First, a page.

13. 13. Major findings… 2. Conservation agriculture improves ecosystem services • Maize –legume intercropping increased the total nitrogen in the preceding year compared with planting sole maize • CA options increased water use efficiency overtime. • In Mozambique and Ethiopia the highest water use efficiency is achieved when CA options are combined with maize-legume intercropping system. 3. Conservation agriculture options play a role of risk management strategies • Empirical analysis using household survey data in Malawi has shown that CA options has the capacity to improve farmers’ resilience by reducing the probability of crop failure (downside risk) and cost of risk (Kassie et al. forthcoming). • Higher risk reduction was achieved when CA options are used jointly
  14. 14. Soil moisture effects of CA based cropping systems in Mozambique, Angonia district, 2012. Effects of CA based cropping systems on rain water use efficiency in Ethiopia.
  15. 15. 0 50 100 150 200 250 300 350 400 0.5 1 1.5 2 2.5 3 Riskpremium(maizeyield-kg/ha) Farmers’ risk behavior index Both Crop diversification Minimum tillage Conservation agriculture options play a role of risk management strategies
  16. 16. Major findings… 4. Maize-Legume variety selection and release under SIMLESA enhanced system productivity, sustainability and diversification – CA compatible new maize variety released- – PVS tools and Seed Road Maps enhance availability and access to improved maize and legume varieties to farmers The main lesson from the varietal work under SIMLESA is that building on existing work and networks to create a multi-stakeholder coalitions in seed systems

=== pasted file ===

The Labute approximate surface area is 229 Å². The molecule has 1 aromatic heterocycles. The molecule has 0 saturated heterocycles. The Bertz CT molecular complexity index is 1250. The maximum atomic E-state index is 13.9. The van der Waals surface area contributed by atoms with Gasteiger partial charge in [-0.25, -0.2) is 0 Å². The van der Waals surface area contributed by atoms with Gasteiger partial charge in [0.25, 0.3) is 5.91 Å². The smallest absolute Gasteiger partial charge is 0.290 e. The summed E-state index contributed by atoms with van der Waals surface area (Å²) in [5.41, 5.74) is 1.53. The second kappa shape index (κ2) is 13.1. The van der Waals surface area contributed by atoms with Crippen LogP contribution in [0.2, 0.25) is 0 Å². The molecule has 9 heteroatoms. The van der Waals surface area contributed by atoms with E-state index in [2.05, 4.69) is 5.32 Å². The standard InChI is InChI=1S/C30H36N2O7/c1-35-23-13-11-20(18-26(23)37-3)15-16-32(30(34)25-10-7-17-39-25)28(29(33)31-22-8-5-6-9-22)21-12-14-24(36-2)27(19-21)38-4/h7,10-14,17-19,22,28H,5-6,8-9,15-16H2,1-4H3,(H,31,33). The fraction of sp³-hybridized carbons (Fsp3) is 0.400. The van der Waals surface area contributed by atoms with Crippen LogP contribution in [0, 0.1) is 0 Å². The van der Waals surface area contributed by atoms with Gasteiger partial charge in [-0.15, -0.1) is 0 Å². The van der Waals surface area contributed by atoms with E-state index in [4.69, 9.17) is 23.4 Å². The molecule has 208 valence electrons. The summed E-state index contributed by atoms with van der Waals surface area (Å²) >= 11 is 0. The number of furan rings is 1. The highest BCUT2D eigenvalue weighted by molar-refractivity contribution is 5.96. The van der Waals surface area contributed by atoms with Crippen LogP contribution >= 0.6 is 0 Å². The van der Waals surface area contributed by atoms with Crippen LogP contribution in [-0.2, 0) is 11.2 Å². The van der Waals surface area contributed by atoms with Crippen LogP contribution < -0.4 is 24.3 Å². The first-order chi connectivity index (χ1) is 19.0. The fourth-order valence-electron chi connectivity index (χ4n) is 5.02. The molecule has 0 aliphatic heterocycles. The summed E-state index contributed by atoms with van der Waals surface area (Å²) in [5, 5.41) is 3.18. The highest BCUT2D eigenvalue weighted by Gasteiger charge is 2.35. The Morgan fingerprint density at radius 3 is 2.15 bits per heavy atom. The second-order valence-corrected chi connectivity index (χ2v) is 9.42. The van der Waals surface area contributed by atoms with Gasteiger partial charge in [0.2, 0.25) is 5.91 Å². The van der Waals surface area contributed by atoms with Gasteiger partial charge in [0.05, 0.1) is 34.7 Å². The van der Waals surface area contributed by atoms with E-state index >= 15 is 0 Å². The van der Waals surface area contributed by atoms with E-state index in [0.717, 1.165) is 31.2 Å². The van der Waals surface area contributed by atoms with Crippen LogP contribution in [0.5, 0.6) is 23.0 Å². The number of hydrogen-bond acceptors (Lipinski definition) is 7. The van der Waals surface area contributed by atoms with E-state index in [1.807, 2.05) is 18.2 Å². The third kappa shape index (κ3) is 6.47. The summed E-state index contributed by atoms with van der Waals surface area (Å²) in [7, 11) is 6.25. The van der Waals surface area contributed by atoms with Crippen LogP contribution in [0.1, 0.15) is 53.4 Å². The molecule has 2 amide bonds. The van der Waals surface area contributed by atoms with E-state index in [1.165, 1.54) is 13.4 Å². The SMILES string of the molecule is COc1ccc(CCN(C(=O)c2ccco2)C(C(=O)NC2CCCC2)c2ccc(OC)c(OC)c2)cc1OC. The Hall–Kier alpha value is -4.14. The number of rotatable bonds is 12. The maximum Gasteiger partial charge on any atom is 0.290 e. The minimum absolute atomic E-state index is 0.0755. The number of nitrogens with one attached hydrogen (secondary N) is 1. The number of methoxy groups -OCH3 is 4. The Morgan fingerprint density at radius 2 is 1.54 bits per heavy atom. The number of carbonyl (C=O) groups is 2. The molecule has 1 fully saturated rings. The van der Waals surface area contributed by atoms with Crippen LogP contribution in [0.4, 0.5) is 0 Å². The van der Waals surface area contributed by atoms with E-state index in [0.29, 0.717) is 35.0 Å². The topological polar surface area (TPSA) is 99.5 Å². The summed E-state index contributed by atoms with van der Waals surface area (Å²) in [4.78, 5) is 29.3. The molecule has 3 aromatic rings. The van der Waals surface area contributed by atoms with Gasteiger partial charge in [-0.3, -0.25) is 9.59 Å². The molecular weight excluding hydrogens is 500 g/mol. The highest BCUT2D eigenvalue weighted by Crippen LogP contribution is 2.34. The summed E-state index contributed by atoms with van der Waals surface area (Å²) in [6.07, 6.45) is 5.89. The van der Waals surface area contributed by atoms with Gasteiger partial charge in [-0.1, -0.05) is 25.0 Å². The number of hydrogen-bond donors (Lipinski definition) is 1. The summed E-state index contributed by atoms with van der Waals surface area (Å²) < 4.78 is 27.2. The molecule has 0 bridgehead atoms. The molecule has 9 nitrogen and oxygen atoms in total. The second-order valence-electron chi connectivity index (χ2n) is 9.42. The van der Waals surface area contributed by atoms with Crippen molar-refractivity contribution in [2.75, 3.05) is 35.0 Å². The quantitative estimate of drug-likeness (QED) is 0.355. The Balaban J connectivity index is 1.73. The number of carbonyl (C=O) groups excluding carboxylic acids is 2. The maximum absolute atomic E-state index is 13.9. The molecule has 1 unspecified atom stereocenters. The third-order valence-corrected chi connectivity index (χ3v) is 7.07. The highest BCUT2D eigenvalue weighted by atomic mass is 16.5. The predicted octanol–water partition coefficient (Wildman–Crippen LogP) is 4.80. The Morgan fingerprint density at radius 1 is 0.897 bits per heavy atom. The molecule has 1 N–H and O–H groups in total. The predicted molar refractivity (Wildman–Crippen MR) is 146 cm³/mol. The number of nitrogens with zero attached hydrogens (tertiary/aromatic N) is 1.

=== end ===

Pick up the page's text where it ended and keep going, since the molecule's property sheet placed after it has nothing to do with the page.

17. 17. A newly released maize hybrid, BH546, with narrow and erect leaf architecture and suitable for intercropping with common beans
  18. 18. 3 6 3 5 7 3 1 4 3 4 0 2 4 6 8 10 12 Numberofvarietiesreleased Open pollonated variety Hybrid 40 71 72 92 121 0 20 40 60 80 100 120 140 Tanzania Malawi Mozambique Kenya Ethiopia Numberofdemos On-farm PVS trails conducted during 2010-2013
  19. 19. Major findings… 5 . Adoption factors identified 6. Innovation Platforms- mechanisms for scaling out and market linkages and knowledge and information management 7. M&E, Gender mainstreaming and Capacity building are critical components
  20. 20. What Drives Adoption of SIPs? Group Membership Those farmers belonging to groups had a higher chance to adopt:  In Ethiopia: Cropping system diversification(CD) and minimum tillage(MT)  In Kenya: Improved Varieties(IV) and fertilizer  In Malawi: Soil and Water Conservation(SWC) Proximity to markets When close to markets farmers had a higher chance to adopt:  In Ethiopia: CD and manure use  In Malawi: Improved varieties  In Tanzania: CD and MT Household assets & extension skill With more assets farmers had a higher chance to adopt :  In Ethiopia: Soil and Water Conservation  In Kenya and Tanzania: Manure With quality of extension services farmers had a higher chance to adopt: • In Ethiopia: CD, MT, • In Kenya: CD and SWC • In Malawi: MT • In Tanzania: IV Source: Land use Policy (2014) 42:400-411